Near the base, a thin metaconglomerate unit contains subrounded to subangular quartzite pebbles and cobbles (<10 cm). The middle portion of the member consists of fine-grained phyllitic quartzite that is overlain by an upper portion of alternating phyllite and coarse-grained (locally conglomeratic) phyllite. The phyllite member commonly has beds 0.05–1 m thick and a millimeter-scale pervasive foliation imparted by post-depositional metamorphism and deformation.

In thin section, rocks of the phyllite member show poor sorting and consist primarily of angular to subrounded monocrystalline quartz (30%–60%) and muscovite (30%–40%) grains. Chlorite, feldspars, epidote, and magnetite are also present in the rock in smaller percentages. Zircon is present in small amounts (<3%), generally clustered in pods or concentrations of chlorite and muscovite.

The mineral assemblages of the phyllite member imply that the protoliths are probably micaceous quartz wacke and subfeldspathic wacke. Hargrave (1999) interpreted “clasts” of muscovite that include groups of zircon grains to be metamorphosed pumice clasts. The sedimentary protoliths of the phyllite member are volcanogenic.

Upper Member

The upper member (Figs. 2 and 3B) has a structural thickness >300 m; the stratigraphic thickness is uncertain due to folding within the member (Reynolds and Spencer, 1989). It consists of massive, variably calcareous, fine- to medium-grained quartzite and calc-silicate rock. Beds of phyllitic quartzite and pebble to (local) cobble metaconglomerate are present in lesser proportions. Clasts within the metaconglomerate are subrounded to rounded quartzite. The upper member is locally characterized by coarsening-upward successions.

Thin sections reveal moderate to poor sorting and mineralogy that consists dominantly of monocrystalline subrounded to subangular quartz. Biotite, chlorite, muscovite, and epidote are also common grain types. The samples from the Palen Mountains are relatively more arkosic (15%–30% feldspar grains) than those from the Buckskin Mountains (0%–10% feldspar grains). The protoliths of the upper member are interpreted as calcite-cemented subarkosic quartz arenite and micaceous quartz arenite. The calcareous nature of the upper member contrasts strongly with the composition of the phyllite member.

Depositional Setting of the Buckskin Formation

The rocks of the Buckskin Formation commonly lack distinct preserved sedimentary structures, and relict small-scale sedimentary structures in many cases have been overprinted by post-depositional metamorphic and deformational events. Depositional environments are interpreted using observed or inferred sedimentary features, particularly mineral constituents, grain size, degree of sorting, preserved lamination and bedding characteristics, cement types, and stratigraphic context.

Gypsiferous siltstone beds in the lower portion of the lower member were deposited in restricted bodies of water (evaporative basins), such as sabkhas or restricted marine basins (cf. Douglas and Goodman, 1957; Schreiber and El Tabakh, 2000); low levels of precipitation and enhanced seasonality during Early Triassic time would have promoted the formation of gypsum in isolated bodies of water (Parrish, 1993). This interpretation is supported by the poor to moderate sorting, pervasive calcite cement, and the horizontal laminations and bedding in other rocks of the lower member, which suggest deposition in a marginal-marine environment or very low-profile fluvial system. The fine-grained, horizontally laminated siltstone-mudstone facies may represent quiet-water deposition with little to no influence of currents, likely on a shallow-marine shelf and/or in tidal flats and levees. Coarser-grained units (subfeldspathic wacke) represent more fluvial-dominated, tidal-channel, or deltaic depositional settings.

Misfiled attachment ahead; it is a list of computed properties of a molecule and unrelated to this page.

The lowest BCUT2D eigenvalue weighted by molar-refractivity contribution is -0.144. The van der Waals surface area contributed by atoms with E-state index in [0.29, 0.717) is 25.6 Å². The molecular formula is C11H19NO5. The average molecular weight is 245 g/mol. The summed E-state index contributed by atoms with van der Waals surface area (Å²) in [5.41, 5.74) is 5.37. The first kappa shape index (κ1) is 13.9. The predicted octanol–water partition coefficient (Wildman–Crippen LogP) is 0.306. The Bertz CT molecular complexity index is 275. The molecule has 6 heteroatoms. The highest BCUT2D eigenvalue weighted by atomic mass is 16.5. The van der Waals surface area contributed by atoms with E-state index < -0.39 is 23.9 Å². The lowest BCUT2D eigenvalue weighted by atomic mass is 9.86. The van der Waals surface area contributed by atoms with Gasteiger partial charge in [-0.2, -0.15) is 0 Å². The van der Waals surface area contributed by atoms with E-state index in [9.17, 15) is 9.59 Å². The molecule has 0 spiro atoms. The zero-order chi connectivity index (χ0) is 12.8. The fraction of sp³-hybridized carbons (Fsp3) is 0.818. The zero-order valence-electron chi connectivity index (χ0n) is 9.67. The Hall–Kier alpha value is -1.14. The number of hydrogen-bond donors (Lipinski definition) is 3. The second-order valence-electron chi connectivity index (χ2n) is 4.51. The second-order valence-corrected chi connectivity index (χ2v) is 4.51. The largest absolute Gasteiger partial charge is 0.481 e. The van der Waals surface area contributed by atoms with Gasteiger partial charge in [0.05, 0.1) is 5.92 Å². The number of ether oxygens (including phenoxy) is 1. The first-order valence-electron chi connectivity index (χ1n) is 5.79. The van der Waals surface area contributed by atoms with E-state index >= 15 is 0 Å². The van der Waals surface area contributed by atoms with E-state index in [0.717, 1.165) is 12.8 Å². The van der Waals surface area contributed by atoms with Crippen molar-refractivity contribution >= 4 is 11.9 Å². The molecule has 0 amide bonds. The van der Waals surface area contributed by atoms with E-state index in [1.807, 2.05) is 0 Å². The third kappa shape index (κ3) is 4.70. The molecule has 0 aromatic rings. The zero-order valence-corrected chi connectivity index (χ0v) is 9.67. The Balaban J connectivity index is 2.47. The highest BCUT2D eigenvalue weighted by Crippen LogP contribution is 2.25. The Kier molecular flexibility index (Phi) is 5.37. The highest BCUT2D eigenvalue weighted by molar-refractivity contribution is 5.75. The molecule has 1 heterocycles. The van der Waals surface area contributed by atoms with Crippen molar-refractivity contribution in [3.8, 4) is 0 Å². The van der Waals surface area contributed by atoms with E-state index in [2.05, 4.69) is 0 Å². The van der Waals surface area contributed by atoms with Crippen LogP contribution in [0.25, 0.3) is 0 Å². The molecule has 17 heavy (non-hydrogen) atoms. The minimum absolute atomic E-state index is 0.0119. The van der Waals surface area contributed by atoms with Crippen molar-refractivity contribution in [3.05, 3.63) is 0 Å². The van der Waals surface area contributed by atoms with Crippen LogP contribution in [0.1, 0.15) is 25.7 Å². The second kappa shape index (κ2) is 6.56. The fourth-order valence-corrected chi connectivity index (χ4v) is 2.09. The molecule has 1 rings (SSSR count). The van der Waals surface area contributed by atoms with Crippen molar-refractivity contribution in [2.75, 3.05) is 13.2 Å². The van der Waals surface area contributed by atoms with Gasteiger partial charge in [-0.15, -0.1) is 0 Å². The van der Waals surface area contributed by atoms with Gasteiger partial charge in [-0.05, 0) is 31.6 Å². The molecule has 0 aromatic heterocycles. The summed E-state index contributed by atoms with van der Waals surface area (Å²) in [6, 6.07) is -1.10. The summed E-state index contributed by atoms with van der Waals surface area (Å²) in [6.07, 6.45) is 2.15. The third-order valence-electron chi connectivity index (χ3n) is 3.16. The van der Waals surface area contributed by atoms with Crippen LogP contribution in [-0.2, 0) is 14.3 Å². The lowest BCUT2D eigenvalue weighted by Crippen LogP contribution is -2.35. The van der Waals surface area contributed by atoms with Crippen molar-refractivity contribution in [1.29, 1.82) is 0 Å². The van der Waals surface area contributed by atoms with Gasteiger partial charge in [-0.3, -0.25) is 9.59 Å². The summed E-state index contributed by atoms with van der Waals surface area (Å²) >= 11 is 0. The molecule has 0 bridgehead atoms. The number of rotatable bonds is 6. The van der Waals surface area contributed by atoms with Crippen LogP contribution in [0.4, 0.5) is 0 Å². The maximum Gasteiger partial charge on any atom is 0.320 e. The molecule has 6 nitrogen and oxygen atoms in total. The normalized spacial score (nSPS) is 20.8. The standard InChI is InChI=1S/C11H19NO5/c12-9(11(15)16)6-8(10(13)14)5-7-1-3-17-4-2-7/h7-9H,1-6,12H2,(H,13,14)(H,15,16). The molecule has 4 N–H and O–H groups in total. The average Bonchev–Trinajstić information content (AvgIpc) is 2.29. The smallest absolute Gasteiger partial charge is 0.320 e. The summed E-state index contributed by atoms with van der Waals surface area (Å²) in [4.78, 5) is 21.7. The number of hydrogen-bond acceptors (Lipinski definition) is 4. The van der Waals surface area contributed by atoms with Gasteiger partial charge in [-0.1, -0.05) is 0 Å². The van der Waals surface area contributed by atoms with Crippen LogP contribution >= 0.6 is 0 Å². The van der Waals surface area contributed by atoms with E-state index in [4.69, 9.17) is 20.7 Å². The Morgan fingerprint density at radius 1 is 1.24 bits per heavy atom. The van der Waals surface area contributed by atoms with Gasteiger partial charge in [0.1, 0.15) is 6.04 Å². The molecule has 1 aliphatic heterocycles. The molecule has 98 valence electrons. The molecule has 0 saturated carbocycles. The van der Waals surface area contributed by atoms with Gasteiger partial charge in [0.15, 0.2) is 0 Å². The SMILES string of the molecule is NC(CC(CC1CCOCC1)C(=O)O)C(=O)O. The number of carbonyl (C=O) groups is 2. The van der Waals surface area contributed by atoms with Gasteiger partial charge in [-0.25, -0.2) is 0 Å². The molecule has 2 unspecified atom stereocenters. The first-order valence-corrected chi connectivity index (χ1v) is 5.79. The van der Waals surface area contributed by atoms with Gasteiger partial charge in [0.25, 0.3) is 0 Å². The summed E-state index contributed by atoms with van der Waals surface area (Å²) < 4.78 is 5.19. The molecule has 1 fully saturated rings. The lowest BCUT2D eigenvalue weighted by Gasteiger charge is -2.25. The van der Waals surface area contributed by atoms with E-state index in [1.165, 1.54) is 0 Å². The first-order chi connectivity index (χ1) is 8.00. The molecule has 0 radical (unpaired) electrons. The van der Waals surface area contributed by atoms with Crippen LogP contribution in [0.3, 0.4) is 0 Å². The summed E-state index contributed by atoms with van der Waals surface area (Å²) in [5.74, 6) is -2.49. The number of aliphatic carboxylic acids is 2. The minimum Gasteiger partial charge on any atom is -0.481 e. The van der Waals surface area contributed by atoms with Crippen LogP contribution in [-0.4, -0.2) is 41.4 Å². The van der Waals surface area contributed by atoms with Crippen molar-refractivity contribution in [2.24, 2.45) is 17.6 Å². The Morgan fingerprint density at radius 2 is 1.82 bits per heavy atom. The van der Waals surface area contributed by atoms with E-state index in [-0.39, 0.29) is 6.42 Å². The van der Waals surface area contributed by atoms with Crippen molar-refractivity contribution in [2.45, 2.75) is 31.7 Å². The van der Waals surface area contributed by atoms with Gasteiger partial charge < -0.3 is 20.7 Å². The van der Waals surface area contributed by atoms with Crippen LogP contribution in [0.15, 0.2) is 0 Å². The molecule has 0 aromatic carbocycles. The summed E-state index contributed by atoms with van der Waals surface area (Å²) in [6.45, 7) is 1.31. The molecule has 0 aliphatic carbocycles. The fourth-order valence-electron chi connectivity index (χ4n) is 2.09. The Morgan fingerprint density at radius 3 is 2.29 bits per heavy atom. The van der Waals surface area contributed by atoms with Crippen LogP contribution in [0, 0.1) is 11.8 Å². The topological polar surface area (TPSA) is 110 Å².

Fine-grained, thinly bedded quartz siltstone and subfeldspathic wacke of the quartzite member also lack sedimentary structures (except for bedding), are fine grained, and have calcite cement. These features suggest a continuation of the relatively calm-water marginal-marine depositional setting. Less common, coarser-grained subfeldspathic wackes may have been deposited in deltas and tidal channels. Porcellanite near the top of the quartzite member was likely deposited from ash fall or as a slack-water claystone, while the interfingering relation between it and the calcareous siltstone suggests reworking in a low-energy, nearshore environment. If the ash-fall interpretation is correct, this porcellanite is the first direct evidence of arc-derived volcanic ash reaching the basin.

During Early Triassic time, the Buckskin depositional system was probably an estuarine environment affected by tidal and fluvial currents. Evaporative basins may have formed in the estuary or on shallow tidal flats that promoted formation of the gypsum.

The phyllite member represents a distinct change in depositional setting of the Buckskin Formation based on the compositional dominance of quartz, muscovite, and magnetite grains and the lack of pervasive calcite cement in the two lower members. The wide range in grain size (fine to cobble), the composition, and the lenticular bedding of the phyllite member suggest deposition by fluvial or alluvial processes, including gravel bars and sand sheets for coarser beds and floodplains and levees for finer beds. The coarse-grained micaceous quartz wacke and subfeldspathic wacke beds of the member are distinct from the fine-grained, quartz-rich units of the underlying members. We infer that the phyllite member was deposited in a continental fluvial environment that tapped an active volcanic source region.

The upper member comprises calcite-cemented subarkosic quartz arenite and micaceous quartz arenite. The calcite cement, especially in contrast to the underlying phyllite member, suggests deposition in a deltaic environment adjacent to a lake, or possibly in a shallow-marine environment.